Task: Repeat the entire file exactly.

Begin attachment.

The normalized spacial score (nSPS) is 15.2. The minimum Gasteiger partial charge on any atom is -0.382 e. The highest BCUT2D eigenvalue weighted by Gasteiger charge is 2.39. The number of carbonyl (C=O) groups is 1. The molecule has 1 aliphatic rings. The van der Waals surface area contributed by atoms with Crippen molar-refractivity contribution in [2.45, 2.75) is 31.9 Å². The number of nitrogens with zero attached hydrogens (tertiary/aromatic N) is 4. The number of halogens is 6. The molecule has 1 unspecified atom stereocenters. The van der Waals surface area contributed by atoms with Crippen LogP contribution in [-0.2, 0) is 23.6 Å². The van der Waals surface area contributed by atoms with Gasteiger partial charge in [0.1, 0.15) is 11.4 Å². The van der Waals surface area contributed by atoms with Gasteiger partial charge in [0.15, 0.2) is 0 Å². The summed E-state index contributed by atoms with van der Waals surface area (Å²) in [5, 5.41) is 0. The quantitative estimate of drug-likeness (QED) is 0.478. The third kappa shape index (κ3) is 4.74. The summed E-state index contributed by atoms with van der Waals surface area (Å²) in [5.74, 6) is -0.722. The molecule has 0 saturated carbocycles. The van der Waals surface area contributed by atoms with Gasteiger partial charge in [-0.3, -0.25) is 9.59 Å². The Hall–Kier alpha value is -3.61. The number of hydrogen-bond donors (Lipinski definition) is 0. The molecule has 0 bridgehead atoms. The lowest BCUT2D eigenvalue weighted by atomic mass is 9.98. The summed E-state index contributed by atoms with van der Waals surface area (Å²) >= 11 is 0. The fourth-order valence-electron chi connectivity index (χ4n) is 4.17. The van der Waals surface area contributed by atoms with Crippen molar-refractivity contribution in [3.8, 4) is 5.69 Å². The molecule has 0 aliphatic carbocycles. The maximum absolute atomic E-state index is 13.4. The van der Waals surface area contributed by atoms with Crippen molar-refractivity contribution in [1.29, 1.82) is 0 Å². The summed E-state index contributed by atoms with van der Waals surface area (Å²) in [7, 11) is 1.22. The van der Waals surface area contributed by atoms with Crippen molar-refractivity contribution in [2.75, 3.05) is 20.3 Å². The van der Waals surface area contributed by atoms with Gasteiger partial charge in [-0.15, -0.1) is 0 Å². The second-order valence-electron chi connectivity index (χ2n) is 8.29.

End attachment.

The normalized spacial score (nSPS) is 15.2. The minimum Gasteiger partial charge on any atom is -0.382 e. The highest BCUT2D eigenvalue weighted by Gasteiger charge is 2.39. The number of carbonyl (C=O) groups is 1. The molecule has 1 aliphatic rings. The van der Waals surface area contributed by atoms with Crippen molar-refractivity contribution in [2.45, 2.75) is 31.9 Å². The number of nitrogens with zero attached hydrogens (tertiary/aromatic N) is 4. The number of halogens is 6. The molecule has 1 unspecified atom stereocenters. The van der Waals surface area contributed by atoms with Crippen LogP contribution in [-0.2, 0) is 23.6 Å². The van der Waals surface area contributed by atoms with Gasteiger partial charge in [0.1, 0.15) is 11.4 Å². The van der Waals surface area contributed by atoms with Gasteiger partial charge in [0.15, 0.2) is 0 Å². The summed E-state index contributed by atoms with van der Waals surface area (Å²) in [5, 5.41) is 0. The quantitative estimate of drug-likeness (QED) is 0.478. The third kappa shape index (κ3) is 4.74. The summed E-state index contributed by atoms with van der Waals surface area (Å²) in [5.74, 6) is -0.722. The molecule has 0 saturated carbocycles. The van der Waals surface area contributed by atoms with Gasteiger partial charge in [-0.3, -0.25) is 9.59 Å². The Hall–Kier alpha value is -3.61. The number of hydrogen-bond donors (Lipinski definition) is 0. The molecule has 0 bridgehead atoms. The lowest BCUT2D eigenvalue weighted by atomic mass is 9.98. The summed E-state index contributed by atoms with van der Waals surface area (Å²) >= 11 is 0. The fourth-order valence-electron chi connectivity index (χ4n) is 4.17. The van der Waals surface area contributed by atoms with Crippen molar-refractivity contribution in [3.8, 4) is 5.69 Å². The molecule has 0 aliphatic carbocycles. The maximum absolute atomic E-state index is 13.4. The van der Waals surface area contributed by atoms with Crippen molar-refractivity contribution in [1.29, 1.82) is 0 Å². The summed E-state index contributed by atoms with van der Waals surface area (Å²) in [7, 11) is 1.22. The van der Waals surface area contributed by atoms with Crippen molar-refractivity contribution in [2.75, 3.05) is 20.3 Å². The van der Waals surface area contributed by atoms with Gasteiger partial charge in [-0.15, -0.1) is 0 Å². The second-order valence-electron chi connectivity index (χ2n) is 8.29.